Are Pet Owners Less Healthy?

pets, dog, cats AP / CBS

Counter to popular assumptions about pets and health, working-age pet owners tend to be more overweight — and slightly less healthy — than their pet-free peers, a Finnish study shows.

Many studies have found that pets can help people cope with various physical and psychological problems.

But those studies didn't look at the effects of pet ownership on the health of the general population.

Now there's a study that does. Leena K. Koivusilta, Ph.D., and Ansa Ojanlatva, Ph.D., of the University of Turku, Finland, got detailed health and pet information from more than 21,000 Finnish adults, age 20 to 54.

"Pet ownership was very lightly associated with poor health in the general working-aged population," Koivusilta and Ojanlatva conclude.

Why? One reason is that pet owners — even though they were more likely to enjoy outdoor activities such as hunting, boating, and fishing — tended to weigh a little bit more for their height (a measure known as body mass index or BMI).

"Pet owners had a slightly higher BMI than the rest, which indicates that people having a pet — particularly a dog — could use some exercise," the researchers suggest.

The findings appear in the December 2006 issue of the online journal PloS ONE.

Pets and Health

Koivusilta and Ojanlatva also found that:
  • Adults between the ages of 40 and 44 have the most pets; 20 to 24-year olds the fewest.
  • The less education people have, the more likely they are to own a pet.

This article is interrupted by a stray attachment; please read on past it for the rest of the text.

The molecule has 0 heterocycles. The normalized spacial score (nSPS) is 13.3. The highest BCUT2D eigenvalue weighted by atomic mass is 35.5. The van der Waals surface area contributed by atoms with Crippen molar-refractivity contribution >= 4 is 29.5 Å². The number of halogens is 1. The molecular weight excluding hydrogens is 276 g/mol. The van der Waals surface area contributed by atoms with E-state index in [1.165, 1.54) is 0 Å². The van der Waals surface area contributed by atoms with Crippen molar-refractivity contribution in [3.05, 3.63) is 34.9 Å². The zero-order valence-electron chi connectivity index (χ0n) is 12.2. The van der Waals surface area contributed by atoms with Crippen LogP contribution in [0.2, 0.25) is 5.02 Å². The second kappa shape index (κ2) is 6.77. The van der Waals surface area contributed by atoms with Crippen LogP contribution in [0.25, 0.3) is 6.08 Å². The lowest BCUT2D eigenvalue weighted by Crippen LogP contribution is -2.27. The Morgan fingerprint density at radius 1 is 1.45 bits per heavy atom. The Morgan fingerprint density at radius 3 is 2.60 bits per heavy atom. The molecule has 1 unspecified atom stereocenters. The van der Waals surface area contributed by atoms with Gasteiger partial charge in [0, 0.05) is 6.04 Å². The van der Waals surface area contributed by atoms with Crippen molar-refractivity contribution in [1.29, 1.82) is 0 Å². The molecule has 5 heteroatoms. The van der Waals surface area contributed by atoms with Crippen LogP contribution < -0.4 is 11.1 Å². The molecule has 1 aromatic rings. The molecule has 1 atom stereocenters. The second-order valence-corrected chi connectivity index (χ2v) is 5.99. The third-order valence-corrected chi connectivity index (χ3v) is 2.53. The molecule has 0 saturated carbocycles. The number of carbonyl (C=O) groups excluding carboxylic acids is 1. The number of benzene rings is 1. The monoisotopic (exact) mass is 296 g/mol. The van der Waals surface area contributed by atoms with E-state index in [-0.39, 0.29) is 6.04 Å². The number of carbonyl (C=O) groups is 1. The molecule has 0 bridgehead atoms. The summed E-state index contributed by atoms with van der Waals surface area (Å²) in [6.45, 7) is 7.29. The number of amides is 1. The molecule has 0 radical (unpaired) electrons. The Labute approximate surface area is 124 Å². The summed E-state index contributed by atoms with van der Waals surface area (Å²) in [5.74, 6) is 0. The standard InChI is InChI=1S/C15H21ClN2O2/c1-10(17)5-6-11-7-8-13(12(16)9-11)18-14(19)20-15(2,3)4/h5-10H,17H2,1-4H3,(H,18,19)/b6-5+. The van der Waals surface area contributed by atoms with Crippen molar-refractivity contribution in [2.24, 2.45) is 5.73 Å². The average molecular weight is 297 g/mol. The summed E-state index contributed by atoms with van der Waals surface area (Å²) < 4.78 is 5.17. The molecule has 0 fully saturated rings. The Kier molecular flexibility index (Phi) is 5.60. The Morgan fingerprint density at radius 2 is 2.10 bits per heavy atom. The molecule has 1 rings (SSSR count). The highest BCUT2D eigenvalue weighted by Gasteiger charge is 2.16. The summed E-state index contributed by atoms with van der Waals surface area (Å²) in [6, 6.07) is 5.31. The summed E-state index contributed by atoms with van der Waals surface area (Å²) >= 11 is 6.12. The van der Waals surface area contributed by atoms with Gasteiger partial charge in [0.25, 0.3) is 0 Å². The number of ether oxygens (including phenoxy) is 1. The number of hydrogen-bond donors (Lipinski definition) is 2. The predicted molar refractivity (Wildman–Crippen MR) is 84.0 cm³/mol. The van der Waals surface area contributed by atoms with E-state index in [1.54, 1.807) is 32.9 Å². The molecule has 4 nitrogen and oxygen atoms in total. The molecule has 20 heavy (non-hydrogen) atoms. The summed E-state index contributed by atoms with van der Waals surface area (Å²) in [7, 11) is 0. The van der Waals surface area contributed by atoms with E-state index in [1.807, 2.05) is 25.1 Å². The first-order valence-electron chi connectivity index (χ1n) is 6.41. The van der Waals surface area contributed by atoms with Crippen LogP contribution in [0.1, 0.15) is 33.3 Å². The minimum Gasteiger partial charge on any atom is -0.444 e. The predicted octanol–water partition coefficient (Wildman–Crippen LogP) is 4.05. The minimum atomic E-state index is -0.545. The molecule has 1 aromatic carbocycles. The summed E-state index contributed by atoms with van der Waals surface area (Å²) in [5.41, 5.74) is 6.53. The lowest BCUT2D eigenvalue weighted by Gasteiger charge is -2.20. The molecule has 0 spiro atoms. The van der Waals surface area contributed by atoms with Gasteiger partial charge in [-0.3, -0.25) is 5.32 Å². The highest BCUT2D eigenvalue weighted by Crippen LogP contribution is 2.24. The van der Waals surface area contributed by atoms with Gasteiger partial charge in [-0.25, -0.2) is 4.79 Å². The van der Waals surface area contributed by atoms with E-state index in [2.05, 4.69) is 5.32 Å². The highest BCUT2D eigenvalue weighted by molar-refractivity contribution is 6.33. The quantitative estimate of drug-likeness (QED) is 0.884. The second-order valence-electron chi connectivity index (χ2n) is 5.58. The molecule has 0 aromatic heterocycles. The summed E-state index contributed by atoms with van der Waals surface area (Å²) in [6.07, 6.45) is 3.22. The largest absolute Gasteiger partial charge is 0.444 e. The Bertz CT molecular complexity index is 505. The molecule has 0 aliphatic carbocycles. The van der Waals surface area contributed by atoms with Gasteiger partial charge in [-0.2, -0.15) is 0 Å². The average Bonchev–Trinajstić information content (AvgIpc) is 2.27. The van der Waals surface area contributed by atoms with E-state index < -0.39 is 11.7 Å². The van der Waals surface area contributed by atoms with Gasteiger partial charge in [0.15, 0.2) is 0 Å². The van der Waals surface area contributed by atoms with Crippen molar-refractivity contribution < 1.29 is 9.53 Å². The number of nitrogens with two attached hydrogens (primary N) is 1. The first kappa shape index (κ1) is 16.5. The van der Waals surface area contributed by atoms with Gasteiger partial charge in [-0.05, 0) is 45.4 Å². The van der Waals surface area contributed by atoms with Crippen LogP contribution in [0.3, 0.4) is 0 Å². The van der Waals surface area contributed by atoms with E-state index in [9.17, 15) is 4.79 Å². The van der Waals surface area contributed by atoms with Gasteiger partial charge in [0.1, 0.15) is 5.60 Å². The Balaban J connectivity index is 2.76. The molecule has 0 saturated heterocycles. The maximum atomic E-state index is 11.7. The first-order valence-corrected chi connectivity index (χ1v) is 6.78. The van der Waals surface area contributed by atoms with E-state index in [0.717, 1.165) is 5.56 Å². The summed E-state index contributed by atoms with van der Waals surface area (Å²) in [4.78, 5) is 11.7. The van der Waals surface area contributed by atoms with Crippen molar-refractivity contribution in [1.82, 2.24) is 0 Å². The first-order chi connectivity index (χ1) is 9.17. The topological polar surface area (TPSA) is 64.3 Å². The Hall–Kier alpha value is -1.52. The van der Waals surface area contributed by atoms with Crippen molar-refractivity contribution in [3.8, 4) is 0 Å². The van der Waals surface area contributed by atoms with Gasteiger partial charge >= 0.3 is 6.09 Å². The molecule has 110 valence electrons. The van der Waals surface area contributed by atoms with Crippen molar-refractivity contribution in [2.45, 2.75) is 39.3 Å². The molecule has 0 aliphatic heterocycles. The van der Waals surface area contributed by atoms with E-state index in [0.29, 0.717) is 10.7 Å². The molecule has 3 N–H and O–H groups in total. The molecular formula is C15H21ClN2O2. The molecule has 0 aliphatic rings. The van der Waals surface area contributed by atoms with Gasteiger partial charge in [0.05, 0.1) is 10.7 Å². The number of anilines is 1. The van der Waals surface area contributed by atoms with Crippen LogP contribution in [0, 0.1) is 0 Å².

• Couples are more apt to have pets than singles.
  • People working in agriculture are twice as likely to own pets as people in other fields.
  • Pet ownership is linked to slightly poorer physical health in older people, and to slightly poorer emotional health in younger people.
  • Pet owners smoke more cigarettes — but drink less alcohol — than those without pets.
  • People reporting poor health are more likely to have pets; but dog owners are no more likely to report poor health than people without dogs.
  • Pet owners tend to have lower social status than those without pets.
Koivusilta and Ojanlatva say their data show people tend to acquire pets when they get older and become more set in their ways.

They note that pets may offer health benefits their study did not measure.



SOURCES: Koivusilta, L. and Ojanlatva, A. PloS ONE, December 2006; vol 1: pp e109. News release, Public Library of Science.


By Daniel DeNoon
Reviewed by Louise Chang, M.D

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